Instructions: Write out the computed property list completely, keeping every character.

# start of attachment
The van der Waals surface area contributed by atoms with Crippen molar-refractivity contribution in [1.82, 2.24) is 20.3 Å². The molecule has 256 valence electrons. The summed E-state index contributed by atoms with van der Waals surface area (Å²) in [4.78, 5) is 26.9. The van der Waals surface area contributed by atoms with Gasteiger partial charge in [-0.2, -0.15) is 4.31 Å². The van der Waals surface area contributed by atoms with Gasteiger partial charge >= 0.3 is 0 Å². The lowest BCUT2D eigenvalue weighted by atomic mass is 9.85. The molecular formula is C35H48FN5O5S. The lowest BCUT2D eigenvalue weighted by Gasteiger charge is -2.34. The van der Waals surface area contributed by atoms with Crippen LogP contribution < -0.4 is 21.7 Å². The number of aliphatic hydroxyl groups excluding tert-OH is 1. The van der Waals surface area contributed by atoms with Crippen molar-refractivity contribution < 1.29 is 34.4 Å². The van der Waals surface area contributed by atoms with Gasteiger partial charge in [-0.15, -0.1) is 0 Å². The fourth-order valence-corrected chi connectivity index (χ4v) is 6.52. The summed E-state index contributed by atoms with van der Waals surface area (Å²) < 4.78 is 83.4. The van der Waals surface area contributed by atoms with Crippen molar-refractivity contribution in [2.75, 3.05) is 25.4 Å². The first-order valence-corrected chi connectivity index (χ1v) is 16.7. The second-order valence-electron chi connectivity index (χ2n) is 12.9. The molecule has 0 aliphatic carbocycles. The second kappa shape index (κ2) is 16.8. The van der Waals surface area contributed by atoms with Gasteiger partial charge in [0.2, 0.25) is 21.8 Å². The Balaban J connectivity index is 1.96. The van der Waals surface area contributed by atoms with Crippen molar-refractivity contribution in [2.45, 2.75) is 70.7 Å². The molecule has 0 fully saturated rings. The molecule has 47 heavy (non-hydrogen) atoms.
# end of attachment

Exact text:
The van der Waals surface area contributed by atoms with Crippen molar-refractivity contribution in [1.82, 2.24) is 20.3 Å². The molecule has 256 valence electrons. The summed E-state index contributed by atoms with van der Waals surface area (Å²) in [4.78, 5) is 26.9. The van der Waals surface area contributed by atoms with Gasteiger partial charge in [-0.2, -0.15) is 4.31 Å². The van der Waals surface area contributed by atoms with Gasteiger partial charge >= 0.3 is 0 Å². The lowest BCUT2D eigenvalue weighted by atomic mass is 9.85. The molecular formula is C35H48FN5O5S. The lowest BCUT2D eigenvalue weighted by Gasteiger charge is -2.34. The van der Waals surface area contributed by atoms with Crippen LogP contribution < -0.4 is 21.7 Å². The number of aliphatic hydroxyl groups excluding tert-OH is 1. The van der Waals surface area contributed by atoms with Crippen molar-refractivity contribution < 1.29 is 34.4 Å². The van der Waals surface area contributed by atoms with Gasteiger partial charge in [-0.15, -0.1) is 0 Å². The fourth-order valence-corrected chi connectivity index (χ4v) is 6.52. The summed E-state index contributed by atoms with van der Waals surface area (Å²) < 4.78 is 83.4. The van der Waals surface area contributed by atoms with Crippen molar-refractivity contribution in [2.75, 3.05) is 25.4 Å². The first-order valence-corrected chi connectivity index (χ1v) is 16.7. The second-order valence-electron chi connectivity index (χ2n) is 12.9. The molecule has 0 aliphatic carbocycles. The second kappa shape index (κ2) is 16.8. The van der Waals surface area contributed by atoms with Gasteiger partial charge in [0.2, 0.25) is 21.8 Å². The Balaban J connectivity index is 1.96. The van der Waals surface area contributed by atoms with Crippen molar-refractivity contribution in [2.45, 2.75) is 70.7 Å². The molecule has 0 fully saturated rings. The molecule has 47 heavy (non-hydrogen) atoms.